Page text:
The Guardian 30 March, 2005

Trouble brewing over AWAs

NSW beer barons want to scrap the five days workers are currently allowed to consider a non-union AWAs (the Federal government’s non-union agreements) before signing it.

Australian Hotels Association (AHA) general manager Andrew Vlachos thinks individual employees have too much bargaining power and has written to members promising to lobby the Howard government.

“The nature of the hotel industry is such that you have to be able (to) agree on an employment contract at the point of interview, otherwise you may not see that employee again”, Vlachos says in a newsletter to members.

Liquor, Hospitality and Miscellaneous Workers’ Union official Mark Boyd pointed out that many workers are not in a position to refuse AWAs, especially during an interview, and the move will disadvantage workers.

“My concern would be the AHA will convince residential hotels in Sydney to offer AWA contracts on a take it or leave it basis”, said Mr Boyd who noted that the five percent of industry workers already on AWAs have significantly worse conditions than those on the award.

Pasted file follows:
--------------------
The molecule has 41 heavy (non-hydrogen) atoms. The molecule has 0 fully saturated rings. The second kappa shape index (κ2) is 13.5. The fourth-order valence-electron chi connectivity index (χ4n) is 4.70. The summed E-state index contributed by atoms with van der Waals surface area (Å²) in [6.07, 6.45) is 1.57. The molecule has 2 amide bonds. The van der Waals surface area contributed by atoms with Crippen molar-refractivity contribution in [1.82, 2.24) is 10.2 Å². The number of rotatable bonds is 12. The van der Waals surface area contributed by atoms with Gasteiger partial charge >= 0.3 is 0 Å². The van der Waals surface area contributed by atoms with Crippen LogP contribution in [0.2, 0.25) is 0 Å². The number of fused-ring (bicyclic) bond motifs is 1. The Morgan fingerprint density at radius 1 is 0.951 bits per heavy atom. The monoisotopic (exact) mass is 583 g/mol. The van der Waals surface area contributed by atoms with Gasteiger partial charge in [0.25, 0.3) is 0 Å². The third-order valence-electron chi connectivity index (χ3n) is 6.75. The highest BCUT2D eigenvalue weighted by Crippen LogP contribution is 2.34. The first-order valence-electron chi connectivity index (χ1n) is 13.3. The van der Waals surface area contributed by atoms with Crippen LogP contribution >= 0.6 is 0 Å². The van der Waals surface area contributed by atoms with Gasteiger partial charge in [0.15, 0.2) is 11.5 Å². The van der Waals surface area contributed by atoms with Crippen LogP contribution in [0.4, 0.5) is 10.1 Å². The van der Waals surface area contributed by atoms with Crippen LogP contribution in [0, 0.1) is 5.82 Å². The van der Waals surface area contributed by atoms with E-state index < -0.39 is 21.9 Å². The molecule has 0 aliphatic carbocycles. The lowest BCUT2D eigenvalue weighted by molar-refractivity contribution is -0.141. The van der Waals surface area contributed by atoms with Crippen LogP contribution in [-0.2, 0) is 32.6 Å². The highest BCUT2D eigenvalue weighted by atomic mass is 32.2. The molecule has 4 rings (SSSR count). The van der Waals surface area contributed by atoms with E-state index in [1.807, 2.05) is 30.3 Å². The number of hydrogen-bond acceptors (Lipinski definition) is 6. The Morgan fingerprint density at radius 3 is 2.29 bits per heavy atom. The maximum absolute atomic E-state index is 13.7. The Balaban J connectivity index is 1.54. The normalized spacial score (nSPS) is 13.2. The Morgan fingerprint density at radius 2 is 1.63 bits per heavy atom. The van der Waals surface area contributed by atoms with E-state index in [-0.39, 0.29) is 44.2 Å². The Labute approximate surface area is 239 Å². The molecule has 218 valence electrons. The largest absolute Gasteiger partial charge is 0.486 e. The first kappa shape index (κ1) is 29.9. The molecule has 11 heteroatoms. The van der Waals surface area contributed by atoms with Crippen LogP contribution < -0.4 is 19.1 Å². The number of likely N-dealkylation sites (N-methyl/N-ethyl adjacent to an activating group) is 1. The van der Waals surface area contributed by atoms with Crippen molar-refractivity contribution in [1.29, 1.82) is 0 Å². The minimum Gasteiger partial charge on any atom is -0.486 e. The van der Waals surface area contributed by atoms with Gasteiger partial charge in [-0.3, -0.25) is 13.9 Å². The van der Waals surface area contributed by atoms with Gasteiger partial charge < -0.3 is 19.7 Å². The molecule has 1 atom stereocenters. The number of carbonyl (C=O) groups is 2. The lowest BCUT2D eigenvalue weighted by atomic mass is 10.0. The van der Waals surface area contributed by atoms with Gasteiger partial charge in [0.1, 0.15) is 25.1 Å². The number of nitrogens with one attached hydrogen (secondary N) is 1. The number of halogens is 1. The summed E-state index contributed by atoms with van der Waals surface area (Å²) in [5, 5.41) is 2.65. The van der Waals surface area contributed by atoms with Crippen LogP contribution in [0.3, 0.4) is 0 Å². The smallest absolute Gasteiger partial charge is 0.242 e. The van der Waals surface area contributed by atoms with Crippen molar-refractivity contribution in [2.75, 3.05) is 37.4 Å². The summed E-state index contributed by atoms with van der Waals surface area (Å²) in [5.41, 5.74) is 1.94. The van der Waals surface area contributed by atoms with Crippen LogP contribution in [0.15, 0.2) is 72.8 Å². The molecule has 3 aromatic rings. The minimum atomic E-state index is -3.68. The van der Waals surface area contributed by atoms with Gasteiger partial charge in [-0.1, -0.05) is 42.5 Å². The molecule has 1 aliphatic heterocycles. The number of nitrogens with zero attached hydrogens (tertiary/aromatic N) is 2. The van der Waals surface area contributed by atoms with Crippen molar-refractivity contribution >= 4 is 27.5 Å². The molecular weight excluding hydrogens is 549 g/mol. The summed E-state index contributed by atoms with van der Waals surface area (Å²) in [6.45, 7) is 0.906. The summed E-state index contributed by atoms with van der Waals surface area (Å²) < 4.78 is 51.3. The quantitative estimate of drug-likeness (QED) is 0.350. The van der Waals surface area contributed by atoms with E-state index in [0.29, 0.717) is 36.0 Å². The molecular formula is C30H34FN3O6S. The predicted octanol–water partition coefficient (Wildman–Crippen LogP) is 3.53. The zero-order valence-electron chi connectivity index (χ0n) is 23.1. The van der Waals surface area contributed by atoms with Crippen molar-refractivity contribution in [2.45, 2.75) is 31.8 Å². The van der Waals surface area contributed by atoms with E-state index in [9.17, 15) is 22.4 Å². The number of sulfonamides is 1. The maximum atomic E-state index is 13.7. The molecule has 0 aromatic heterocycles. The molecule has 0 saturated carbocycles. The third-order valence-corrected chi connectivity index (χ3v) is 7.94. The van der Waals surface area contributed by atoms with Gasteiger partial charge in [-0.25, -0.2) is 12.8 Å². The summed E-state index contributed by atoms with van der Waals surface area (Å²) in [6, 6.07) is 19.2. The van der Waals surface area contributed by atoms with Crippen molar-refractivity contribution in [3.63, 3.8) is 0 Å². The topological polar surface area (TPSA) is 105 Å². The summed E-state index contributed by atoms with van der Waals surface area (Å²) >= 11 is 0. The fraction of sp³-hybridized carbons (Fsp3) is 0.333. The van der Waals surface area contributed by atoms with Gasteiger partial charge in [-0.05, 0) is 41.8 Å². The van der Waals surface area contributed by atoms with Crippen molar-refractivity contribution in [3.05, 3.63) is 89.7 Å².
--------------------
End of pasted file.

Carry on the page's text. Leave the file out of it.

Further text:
“They take away penalty rates”, he said. “The majority of work done in the industry is on the weekend and late in the evening when penalty rates usually apply.

“Then they stuff around with overtime and make it a flat rate of time and a quarter for all overtime.”

Furthermore, AWAs are more likely to be casual and so have no sick pay, long service leave, annual leave or security of hours.

“AWAs are already tough enough, now they want to make them worse.”

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